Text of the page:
Firebase Cloud Messaging (FCM) is the new version of GCM. It inherits the reliable and scalable GCM infrastructure, plus new features! See the FAQ to learn more. If you are integrating messaging in a new app, start with FCM. GCM users are strongly recommended to upgrade to FCM, in order to benefit from new FCM features today and in the future.

Set up a GCM Client App on Android

A Google Cloud Messaging (GCM) Android client is a client app that runs on an Android device. To write your client code, we recommend that you use the GoogleCloudMessaging API and Android Studio with Gradle.

Here are the requirements for running a GCM Android client:

  • GCM requires devices running Android 2.2 or higher that also have the Google Play Store application installed, or an emulator running Android 2.2 with Google APIs. Note that you are not limited to deploying your Android applications through Google Play Store.
  • However, if you want to continue to use new GCM features that are distributed through Google Play Services, the device must be running Android 2.3 or higher, or you can use an emulator running Android 2.3 with Google APIs.
  • On Android devices, GCM uses an existing connection for Google services. For pre-3.0 devices, this requires users to set up their Google accounts on their mobile devices. A Google account is not a requirement on devices running Android 4.0.4 or higher.

A full GCM implementation requires both a client implementation and a server implementation. For more information about implementing the server side, see About GCM Connection Server.

The following sections walk you through the steps involved in writing a GCM client-side application on Android. At a minimum, a GCM client app must include code to register (and thereby get a registration token), and a receiver to receive messages sent by GCM.

Create an API project

New Cloud Messaging projects must create a Firebase project in the Firebase console. In this process, you'll generate a configuration file and credentials for your project.

  1. Create a Firebase project in the Firebase console, if you don't already have one. If you already have an existing Google project associated with your mobile app, click Import Google Project. Otherwise, click Create New Project.
  2. Click Add Firebase to your Android app and follow the setup steps. If you're importing an existing Google project, this may happen automatically and you can just download the config file.
  3. When prompted, enter your app's package name. It's important to enter the package name your app is using; this can only be set when you add an app to your Firebase project.
  4. At the end, you'll download a google-services.json file. You can download this file again at any time.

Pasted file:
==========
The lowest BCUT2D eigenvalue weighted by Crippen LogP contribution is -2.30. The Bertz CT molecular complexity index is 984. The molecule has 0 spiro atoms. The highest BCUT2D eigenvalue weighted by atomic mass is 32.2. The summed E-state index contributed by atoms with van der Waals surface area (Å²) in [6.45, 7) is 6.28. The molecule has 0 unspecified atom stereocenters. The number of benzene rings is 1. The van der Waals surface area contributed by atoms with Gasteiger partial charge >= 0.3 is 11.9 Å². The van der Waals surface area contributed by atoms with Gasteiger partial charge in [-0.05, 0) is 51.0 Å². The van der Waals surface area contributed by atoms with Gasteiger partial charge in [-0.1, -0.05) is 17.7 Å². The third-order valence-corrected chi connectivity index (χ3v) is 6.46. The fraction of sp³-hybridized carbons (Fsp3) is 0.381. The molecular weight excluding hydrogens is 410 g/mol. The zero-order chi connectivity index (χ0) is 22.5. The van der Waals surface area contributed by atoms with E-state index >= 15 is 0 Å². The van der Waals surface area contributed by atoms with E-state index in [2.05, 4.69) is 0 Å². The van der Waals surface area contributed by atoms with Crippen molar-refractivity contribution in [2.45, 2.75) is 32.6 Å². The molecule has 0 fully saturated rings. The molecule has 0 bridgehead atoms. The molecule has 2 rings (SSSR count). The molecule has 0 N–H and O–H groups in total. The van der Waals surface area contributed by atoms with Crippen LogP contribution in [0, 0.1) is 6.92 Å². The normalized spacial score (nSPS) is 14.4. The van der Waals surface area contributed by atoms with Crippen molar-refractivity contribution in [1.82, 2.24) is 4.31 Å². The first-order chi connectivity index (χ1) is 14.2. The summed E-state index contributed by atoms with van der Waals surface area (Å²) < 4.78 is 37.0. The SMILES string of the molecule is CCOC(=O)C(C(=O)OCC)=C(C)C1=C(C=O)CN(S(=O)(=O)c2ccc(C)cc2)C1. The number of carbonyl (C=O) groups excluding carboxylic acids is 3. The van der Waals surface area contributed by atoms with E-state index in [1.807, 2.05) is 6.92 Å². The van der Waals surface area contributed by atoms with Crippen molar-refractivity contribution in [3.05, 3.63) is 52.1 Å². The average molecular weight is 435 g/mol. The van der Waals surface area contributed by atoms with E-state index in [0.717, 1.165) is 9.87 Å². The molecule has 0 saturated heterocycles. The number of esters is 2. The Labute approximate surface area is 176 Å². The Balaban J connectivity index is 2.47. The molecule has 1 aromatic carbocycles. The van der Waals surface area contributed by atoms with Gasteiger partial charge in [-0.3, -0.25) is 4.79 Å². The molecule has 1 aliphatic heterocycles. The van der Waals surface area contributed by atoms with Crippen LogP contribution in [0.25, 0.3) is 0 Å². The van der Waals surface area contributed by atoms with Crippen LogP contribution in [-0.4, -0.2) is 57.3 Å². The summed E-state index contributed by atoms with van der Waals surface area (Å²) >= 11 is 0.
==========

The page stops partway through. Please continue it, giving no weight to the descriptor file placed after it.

5. If you haven't done so already, copy this into your project's module folder, typically app/.

Add the configuration file to your project

The Google Services plugin for Gradle parses configuration information from the google-services.json file. Add the plugin to your project by updating your top-level build.gradle and your app-level build.gradle files as follows:

  1. Add the dependency to your project-level build.gradle:
    classpath 'com.google.gms:google-services:3.1.0'
  2. Add the plugin to your app-level build.gradle:
    apply plugin: 'com.google.gms.google-services'

Set Up Google Play Services

To write your client application, use the GoogleCloudMessaging API. To use this API, you must set up your project to use the Google Play services SDK, as described in Set up Google Play Services SDK.

When you add the GCM Play Services library to your project, be sure to add it with resources, as described in Set up Google Play Services SDK. The key point is that you must reference the library—simply adding a .jar file to your project will not work. If you're using Android Studio, this is the string to add to the dependency section of your application's build.gradle file:

dependencies {
  compile "com.google.android.gms:play-services-gcm:11.0.4"
}

Edit Your Application's Manifest

Add the following to your application's manifest:

  • A declaration of GcmReceiver, which handles messages sent from GCM to your application. Because this service needs permission to receive messages from GCM, add com.google.android.c2dm.permission.SEND to the receiver.
  • A declaration of GcmListenerService, which enables various aspects of handling messages such as detecting different downstream message types, determining upstream send status, and automatically displaying simple notifications on the app’s behalf.
  • A service that extends InstanceIDListenerService, to handle the creation, rotation, and updating of registration tokens.
  • Optionally, the android.permission.WAKE_LOCK permission if the application needs to keep the processor from sleeping when a message is received.